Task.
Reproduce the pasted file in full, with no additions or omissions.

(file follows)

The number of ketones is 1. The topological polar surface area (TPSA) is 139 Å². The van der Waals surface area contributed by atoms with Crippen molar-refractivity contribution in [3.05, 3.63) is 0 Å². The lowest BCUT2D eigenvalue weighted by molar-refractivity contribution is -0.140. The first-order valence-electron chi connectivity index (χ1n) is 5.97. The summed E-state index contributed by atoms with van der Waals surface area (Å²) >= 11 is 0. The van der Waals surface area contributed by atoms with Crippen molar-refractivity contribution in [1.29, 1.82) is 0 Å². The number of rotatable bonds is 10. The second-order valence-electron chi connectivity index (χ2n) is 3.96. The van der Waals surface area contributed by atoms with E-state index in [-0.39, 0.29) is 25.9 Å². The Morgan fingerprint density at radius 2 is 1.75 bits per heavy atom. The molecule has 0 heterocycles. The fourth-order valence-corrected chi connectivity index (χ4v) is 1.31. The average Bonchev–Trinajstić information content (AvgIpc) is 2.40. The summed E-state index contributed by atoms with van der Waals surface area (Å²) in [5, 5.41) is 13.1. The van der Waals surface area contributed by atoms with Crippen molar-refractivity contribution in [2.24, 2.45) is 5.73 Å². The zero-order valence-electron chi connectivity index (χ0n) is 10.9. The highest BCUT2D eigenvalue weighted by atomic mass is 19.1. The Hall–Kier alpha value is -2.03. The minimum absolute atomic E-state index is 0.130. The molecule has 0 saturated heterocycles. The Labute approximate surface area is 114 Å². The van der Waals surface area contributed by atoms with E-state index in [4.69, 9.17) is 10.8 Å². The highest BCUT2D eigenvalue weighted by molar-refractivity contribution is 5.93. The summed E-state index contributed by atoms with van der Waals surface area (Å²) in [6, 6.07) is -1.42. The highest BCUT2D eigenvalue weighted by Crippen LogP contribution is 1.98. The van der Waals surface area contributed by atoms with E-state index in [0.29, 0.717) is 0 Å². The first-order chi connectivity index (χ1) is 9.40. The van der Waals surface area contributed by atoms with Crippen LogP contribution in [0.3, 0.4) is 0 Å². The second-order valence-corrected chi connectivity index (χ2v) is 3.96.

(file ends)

The number of ketones is 1. The topological polar surface area (TPSA) is 139 Å². The van der Waals surface area contributed by atoms with Crippen molar-refractivity contribution in [3.05, 3.63) is 0 Å². The lowest BCUT2D eigenvalue weighted by molar-refractivity contribution is -0.140. The first-order valence-electron chi connectivity index (χ1n) is 5.97. The summed E-state index contributed by atoms with van der Waals surface area (Å²) >= 11 is 0. The van der Waals surface area contributed by atoms with Crippen molar-refractivity contribution in [1.29, 1.82) is 0 Å². The number of rotatable bonds is 10. The second-order valence-electron chi connectivity index (χ2n) is 3.96. The van der Waals surface area contributed by atoms with E-state index in [-0.39, 0.29) is 25.9 Å². The Morgan fingerprint density at radius 2 is 1.75 bits per heavy atom. The molecule has 0 heterocycles. The fourth-order valence-corrected chi connectivity index (χ4v) is 1.31. The average Bonchev–Trinajstić information content (AvgIpc) is 2.40. The summed E-state index contributed by atoms with van der Waals surface area (Å²) in [5, 5.41) is 13.1. The van der Waals surface area contributed by atoms with Crippen molar-refractivity contribution in [2.24, 2.45) is 5.73 Å². The zero-order valence-electron chi connectivity index (χ0n) is 10.9. The highest BCUT2D eigenvalue weighted by atomic mass is 19.1. The Hall–Kier alpha value is -2.03. The minimum absolute atomic E-state index is 0.130. The molecule has 0 saturated heterocycles. The Labute approximate surface area is 114 Å². The van der Waals surface area contributed by atoms with E-state index in [4.69, 9.17) is 10.8 Å². The highest BCUT2D eigenvalue weighted by molar-refractivity contribution is 5.93. The summed E-state index contributed by atoms with van der Waals surface area (Å²) in [6, 6.07) is -1.42. The highest BCUT2D eigenvalue weighted by Crippen LogP contribution is 1.98. The van der Waals surface area contributed by atoms with E-state index in [0.29, 0.717) is 0 Å². The first-order chi connectivity index (χ1) is 9.40. The van der Waals surface area contributed by atoms with Crippen LogP contribution in [0.3, 0.4) is 0 Å². The second-order valence-corrected chi connectivity index (χ2v) is 3.96.